Information wants to be expensive

And, out of context, it can mislead.
Stewart Brand

How many people know that one of the IT world's tritest catch phrases is only half of a much more sensible description of two opposing forces? My title above may appear to contradict the well-known truism that "information wants to be free", but it's actually the other half of Stewart Brand's original quote:

On the one hand information wants to be expensive, because it's so valuable. The right information in the right place just changes your life. On the other hand, information wants to be free, because the cost of getting it out is getting lower and lower all the time. So you have these two fighting against each other.

Note why information wants to be free: "because the cost of getting it out is getting lower and lower all the time." He's describing a trend in publishing by anthropomorphizing information to make his image more vivid, not ascribing volition to an abstract concept. (Being an abstraction, information can't really want anything.) Brand was saying that, while information can be very valuable, advances in publishing technology create a force that continually lowers the cost of distributing it, and "you have these two [forces] fighting against each other".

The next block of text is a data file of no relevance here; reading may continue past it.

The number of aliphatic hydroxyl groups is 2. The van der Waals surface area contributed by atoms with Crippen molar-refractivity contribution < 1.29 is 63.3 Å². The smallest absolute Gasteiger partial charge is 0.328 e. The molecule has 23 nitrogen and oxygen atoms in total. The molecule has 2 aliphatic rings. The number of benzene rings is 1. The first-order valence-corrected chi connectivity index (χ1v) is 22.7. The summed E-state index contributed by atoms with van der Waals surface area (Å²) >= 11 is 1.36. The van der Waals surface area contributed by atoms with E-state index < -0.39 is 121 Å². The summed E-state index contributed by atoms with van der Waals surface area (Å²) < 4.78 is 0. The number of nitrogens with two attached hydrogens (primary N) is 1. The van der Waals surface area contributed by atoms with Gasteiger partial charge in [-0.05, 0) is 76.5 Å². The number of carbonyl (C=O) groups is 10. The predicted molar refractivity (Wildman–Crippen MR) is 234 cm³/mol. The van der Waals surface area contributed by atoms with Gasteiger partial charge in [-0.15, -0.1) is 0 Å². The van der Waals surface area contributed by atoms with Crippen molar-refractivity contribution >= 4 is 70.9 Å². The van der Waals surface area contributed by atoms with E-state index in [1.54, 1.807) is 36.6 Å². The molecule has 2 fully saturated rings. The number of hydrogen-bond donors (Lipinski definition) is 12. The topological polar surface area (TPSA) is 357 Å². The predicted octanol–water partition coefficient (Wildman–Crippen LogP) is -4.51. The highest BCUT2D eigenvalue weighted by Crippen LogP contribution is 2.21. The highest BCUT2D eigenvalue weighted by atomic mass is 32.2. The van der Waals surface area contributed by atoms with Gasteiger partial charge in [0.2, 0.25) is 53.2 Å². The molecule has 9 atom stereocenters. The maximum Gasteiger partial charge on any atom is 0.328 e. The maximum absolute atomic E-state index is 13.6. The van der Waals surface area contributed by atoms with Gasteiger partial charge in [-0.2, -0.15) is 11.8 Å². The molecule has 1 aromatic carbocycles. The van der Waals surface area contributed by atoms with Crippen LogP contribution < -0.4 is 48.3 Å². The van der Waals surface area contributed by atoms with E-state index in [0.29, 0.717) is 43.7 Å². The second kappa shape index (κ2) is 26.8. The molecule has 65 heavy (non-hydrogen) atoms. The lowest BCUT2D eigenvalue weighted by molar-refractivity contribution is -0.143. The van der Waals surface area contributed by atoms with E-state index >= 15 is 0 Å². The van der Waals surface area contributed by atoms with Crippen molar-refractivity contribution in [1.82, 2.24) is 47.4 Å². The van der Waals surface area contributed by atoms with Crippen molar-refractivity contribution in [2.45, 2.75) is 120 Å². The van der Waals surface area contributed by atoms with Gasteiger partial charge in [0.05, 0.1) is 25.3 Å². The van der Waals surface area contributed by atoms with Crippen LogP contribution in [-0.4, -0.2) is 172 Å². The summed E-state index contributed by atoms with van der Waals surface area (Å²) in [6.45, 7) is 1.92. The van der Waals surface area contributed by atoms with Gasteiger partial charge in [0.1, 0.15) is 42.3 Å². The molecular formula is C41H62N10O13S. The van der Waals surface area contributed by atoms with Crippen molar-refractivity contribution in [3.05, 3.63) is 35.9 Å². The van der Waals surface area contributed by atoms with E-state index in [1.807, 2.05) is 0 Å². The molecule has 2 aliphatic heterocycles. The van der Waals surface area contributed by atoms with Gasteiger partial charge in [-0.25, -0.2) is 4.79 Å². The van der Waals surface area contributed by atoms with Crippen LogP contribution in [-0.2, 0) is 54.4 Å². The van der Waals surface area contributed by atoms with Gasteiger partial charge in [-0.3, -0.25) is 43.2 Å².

The expression "but information wants to be free" gets over 900 hits on Google, showing that many people think that it's a valid point in an argument. The next time you hear someone use it, ask them "why does it want to be free?" or even "says who?" Call me cynical, but I don't think you're going to get good answers.


And if they do know it was Stewart Brand, you could still stump them by asking them to sing the Karl Bartos song "Information wants to be free" :-)

Actually, I was wondering about this phrase just last week...Bob the Psychic!

From my understanding of Heidegger, I believe he would state that information is free (or has a low marginal cost) it is knowledge (skillful doing) that is expensive and that has high marginal cost to obtain.

This depends on Heidegger's original wording and how we choose to translate it. I don't want to debate ideas about information and its cost as much as I want to restore the overused five-word Brand quote to its original context.